IT pros — the gatekeepers of company security policies — are willing to bend the rules to get things done, according toAbsolute Software, based on survey findings it released last week.
Forty-five percent of IT pros confessed they knowingly worked around their own security policies, according to the survey.
Moreover, 33 percent admitted to hacking their own or another organization’s systems.
Gatekeepers Become Gatecrashers
In addition, of some 500 IT and security pros in the United States participating in the survey, 46 percent said employees represent the greatest security risk to their organizations.
“They view the employees of their organizations as a threat because employees view security as an impediment. They view IT as an impediment,” said Stephen Midgley, Absolute’s vice president for global marketing.
That attitude is espoused commonly in security circles, but what isn’t so commonly known is how many IT pros are willing to engage in behavior they condemn in others.
“What surprised us was that the gatekeepers of data security are often the gatecrashers when it comes to protecting data,” Midgley told TechNewsWorld.
“If IT professionals can’t be trusted to follow their own security policies, what hope is there for the rest of the employee base?” said Kunal Rupani, director of product management atAccellion.
“Unfortunately, there isn’t an easy fix given the fact that, in many cases, shortcuts are taken for purposes of convenience and productivity,” he told TechNewsWorld. “Employees will always look for quicker or more efficient ways to accomplish their daily tasks.”
That’s true of IT pros, too. “They choose the fastest path to get the job done,” said Tom Clare, vice president for marketing atGurucul.
“In the defense industry, you can spend up to an hour a day logging in and logging out with token authentication systems,” he told TechNewsWorld.
“If you’re in a high-pressure security or systems administrator’s job and you’re asked to do way too many things quickly, you’re going to try to smooth things out and take shortcuts,” Clare added.
There can be reasons other than cutting corners for security personnel to sidestep policies and hack into their own systems.
“There are times that require they access their network or systems pretending to be a hacker,” said Rick Kam, president ofID Experts.
Security pros would have to hack their systems if they were doing penetration testing of their networks.
“A lot of organizations have antiquated infrastructure, so they may be trying to penetrate their own systems to look for faults and holes that they can patch,” Midgley explained.
“If there are vulnerabilities out there and there are holes in your security program somewhere, it’s best to find them yourself, as opposed to having them exploited by a third party,” said Rick Orloff, CSO ofCode42.
However, “at no point should anyone be hacking any system or service that they don’t own or control or have permission to hack,” he told TechNewsWorld.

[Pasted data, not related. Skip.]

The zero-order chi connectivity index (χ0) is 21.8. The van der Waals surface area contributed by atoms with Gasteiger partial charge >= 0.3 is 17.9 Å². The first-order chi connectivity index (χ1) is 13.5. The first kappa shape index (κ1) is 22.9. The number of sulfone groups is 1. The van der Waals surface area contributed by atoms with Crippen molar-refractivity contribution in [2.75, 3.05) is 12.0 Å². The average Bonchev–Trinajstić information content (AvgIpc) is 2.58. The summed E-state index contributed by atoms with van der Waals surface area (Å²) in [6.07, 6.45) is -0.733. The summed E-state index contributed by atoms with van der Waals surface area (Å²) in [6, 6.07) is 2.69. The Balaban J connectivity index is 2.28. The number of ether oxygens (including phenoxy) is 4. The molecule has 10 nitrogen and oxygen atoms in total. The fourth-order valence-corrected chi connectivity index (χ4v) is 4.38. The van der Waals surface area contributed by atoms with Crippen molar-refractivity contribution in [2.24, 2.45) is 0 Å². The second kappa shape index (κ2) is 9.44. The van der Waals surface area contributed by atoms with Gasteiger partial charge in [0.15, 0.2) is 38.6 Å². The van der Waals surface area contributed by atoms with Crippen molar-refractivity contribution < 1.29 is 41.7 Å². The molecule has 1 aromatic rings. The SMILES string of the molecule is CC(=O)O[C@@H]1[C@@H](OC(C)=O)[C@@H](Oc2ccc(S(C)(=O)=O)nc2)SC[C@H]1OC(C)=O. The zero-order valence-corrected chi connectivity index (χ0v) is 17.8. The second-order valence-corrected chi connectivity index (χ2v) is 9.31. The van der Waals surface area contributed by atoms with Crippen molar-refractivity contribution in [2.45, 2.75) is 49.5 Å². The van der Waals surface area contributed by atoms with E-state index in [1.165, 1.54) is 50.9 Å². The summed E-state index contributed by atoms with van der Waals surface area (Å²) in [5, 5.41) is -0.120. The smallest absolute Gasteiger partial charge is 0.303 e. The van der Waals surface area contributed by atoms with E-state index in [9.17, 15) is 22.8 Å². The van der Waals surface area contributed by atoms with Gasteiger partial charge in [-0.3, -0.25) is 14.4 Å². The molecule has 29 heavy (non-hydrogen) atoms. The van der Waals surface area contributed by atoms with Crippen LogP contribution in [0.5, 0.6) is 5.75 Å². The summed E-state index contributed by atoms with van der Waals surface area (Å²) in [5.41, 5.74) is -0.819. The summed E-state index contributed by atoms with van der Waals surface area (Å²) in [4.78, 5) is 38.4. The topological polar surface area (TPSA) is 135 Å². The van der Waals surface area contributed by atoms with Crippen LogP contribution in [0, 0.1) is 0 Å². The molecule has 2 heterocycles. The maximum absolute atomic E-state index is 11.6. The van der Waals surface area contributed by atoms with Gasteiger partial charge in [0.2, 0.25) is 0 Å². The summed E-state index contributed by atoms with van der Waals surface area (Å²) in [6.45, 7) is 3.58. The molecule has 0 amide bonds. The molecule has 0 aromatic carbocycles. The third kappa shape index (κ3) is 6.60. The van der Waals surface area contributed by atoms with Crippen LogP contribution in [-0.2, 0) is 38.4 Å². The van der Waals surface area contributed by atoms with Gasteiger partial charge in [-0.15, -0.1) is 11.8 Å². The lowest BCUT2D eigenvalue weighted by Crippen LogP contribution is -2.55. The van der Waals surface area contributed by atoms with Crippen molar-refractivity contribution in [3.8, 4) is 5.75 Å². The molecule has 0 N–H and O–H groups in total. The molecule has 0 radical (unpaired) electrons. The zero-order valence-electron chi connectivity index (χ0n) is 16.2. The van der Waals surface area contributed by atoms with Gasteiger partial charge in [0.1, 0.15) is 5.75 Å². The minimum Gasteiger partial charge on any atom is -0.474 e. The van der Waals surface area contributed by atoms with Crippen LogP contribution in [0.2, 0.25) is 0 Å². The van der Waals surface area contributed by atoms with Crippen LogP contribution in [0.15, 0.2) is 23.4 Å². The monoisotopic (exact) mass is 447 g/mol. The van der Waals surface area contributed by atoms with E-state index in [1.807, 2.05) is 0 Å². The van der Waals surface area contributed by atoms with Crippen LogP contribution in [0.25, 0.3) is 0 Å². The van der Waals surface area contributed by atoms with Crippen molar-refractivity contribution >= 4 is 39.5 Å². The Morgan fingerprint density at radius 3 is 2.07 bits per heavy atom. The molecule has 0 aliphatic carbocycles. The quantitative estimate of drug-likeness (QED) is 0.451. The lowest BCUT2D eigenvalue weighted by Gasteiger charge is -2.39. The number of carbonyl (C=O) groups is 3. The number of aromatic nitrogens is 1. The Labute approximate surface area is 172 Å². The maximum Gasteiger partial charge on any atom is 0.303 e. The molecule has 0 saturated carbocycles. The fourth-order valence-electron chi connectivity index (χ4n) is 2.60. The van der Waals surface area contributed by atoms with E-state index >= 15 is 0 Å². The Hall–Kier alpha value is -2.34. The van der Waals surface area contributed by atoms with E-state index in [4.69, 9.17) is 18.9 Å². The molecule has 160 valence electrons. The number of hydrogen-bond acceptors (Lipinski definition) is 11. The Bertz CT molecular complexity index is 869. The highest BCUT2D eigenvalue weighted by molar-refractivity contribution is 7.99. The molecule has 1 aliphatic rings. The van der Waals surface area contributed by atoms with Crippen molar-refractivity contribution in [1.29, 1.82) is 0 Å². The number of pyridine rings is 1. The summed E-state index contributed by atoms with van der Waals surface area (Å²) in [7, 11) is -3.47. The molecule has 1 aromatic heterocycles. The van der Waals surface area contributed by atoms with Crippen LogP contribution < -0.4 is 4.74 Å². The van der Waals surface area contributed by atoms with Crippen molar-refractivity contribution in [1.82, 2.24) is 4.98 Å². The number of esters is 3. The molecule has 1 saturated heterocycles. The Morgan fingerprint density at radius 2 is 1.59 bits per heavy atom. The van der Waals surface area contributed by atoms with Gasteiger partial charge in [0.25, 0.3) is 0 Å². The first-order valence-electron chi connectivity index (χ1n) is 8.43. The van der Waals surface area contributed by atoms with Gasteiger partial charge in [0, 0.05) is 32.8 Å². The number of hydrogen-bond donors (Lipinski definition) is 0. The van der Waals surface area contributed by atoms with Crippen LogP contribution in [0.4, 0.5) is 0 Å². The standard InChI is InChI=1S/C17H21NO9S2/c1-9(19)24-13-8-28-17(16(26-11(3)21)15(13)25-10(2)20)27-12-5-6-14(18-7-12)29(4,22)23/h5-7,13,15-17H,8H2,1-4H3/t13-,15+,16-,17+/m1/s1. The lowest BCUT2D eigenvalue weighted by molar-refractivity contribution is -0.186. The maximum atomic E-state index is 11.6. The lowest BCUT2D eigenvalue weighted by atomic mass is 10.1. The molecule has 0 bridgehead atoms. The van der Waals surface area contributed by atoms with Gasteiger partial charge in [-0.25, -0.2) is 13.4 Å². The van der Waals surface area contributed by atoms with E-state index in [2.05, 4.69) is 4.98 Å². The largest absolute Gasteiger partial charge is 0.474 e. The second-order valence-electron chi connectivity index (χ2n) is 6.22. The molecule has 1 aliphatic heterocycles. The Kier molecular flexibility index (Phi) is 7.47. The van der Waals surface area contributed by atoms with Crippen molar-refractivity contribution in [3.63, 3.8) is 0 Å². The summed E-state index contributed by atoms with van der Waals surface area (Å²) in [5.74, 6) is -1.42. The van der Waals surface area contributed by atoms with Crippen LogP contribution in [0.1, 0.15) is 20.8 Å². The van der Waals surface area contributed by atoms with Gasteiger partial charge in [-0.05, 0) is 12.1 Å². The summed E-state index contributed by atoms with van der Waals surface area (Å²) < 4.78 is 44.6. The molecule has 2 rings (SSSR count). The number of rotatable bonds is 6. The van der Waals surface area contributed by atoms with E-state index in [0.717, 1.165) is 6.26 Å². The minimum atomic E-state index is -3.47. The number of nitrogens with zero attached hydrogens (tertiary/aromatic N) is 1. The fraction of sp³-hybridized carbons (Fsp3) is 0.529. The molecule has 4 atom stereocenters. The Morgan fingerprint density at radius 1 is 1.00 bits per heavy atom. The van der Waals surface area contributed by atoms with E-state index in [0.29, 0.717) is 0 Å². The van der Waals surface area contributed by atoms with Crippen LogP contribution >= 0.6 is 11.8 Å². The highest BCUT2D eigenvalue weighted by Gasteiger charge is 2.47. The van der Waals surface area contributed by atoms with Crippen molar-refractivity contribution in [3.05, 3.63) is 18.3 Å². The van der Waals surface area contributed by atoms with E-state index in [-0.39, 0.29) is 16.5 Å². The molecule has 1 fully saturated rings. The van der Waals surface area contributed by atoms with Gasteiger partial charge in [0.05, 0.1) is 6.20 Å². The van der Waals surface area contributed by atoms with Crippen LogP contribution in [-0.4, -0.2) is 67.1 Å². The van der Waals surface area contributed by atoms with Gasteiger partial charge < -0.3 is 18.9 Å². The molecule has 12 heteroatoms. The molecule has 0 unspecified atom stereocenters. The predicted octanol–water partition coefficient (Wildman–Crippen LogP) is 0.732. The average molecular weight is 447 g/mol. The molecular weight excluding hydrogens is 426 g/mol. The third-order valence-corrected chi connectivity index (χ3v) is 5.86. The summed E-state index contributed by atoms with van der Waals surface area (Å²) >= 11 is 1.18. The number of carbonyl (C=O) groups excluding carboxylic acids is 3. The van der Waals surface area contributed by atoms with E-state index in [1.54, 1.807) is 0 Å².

Rules may have to be bent on other occasions, too.
“There may be other times in cases of emergency, such as when a network device or system goes down unexpectedly,” Kam told TechNewsWorld.
“Other than that,” he said, “IT management should ensure their IT professionals adhere to security protocols and procedures.”
Abuse of Power
Nevertheless, it’s not uncommon to find those with power in an organization creating security problems for it.
“Knowing what I do about the industry from the perspective of a security service provider, I can personally attest that IT and C-level people are likely to be the worst security nightmare for any company,” said Pierluigi Stella, CTO ofNetwork Box USA.
“C people think they’re invincible and are usually arrogantly impatient. They demand special treatment and expect it without delay,” he told TechNewsWorld.
“They fail to realize that they’re often the target of hackers looking to steal corporate bank accounts or other valuable information,” Stella said.
“Even worse is the situation with the IT people,” he added. “I guarantee you if there are no controls, they’ll abuse their power.”
The Absolute survey also found a generational difference in attitudes toward security.
For example, among 18- to 44-year-olds, 41 percent were most likely to hack their own systems, compared with 12 percent for pros over 45.
Younger pros were also more optimistic about security. For instance, 92 percent of 18- to 44-year-olds were confident they could contain a data breach, compared with 79 percent of their older peers.
“It’s a digital native versus digital immigrant thing,” Absolute’s Midgley said.
“Younger people have grown up with technology,” he noted. “They are more adept as using technology. They look at technology in a different way than older people who have adopted technology during their career.”
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- Feb. 15. KTVT TV reports court records containing sensitive information about tens of thousands of Texans, including children, have been available for anyone to see on the Internet for more than a decade.
- Feb. 15. Vidant Health announces it has discovered that an unknown number of employee records at its Duplin, North Carolina, hospital have been compromised by unauthorized access to them by an outside source.
- Feb. 15. Magnolia Health in California reports sensitive information about all active employees was compromised when a spreadsheet containing the information was sent to a third party in response to a bogus email from the company’s CEO.
- Feb. 15. Radiology Regional Center PA announces personal information of an undisclosed number of patients is at risk after its records disposal vendor released the records in Fort Myers, Florida, as they were in transit to be incinerated. After a foot search by center staff of the area in which the records were released, it’s believed virtually all the records were recovered.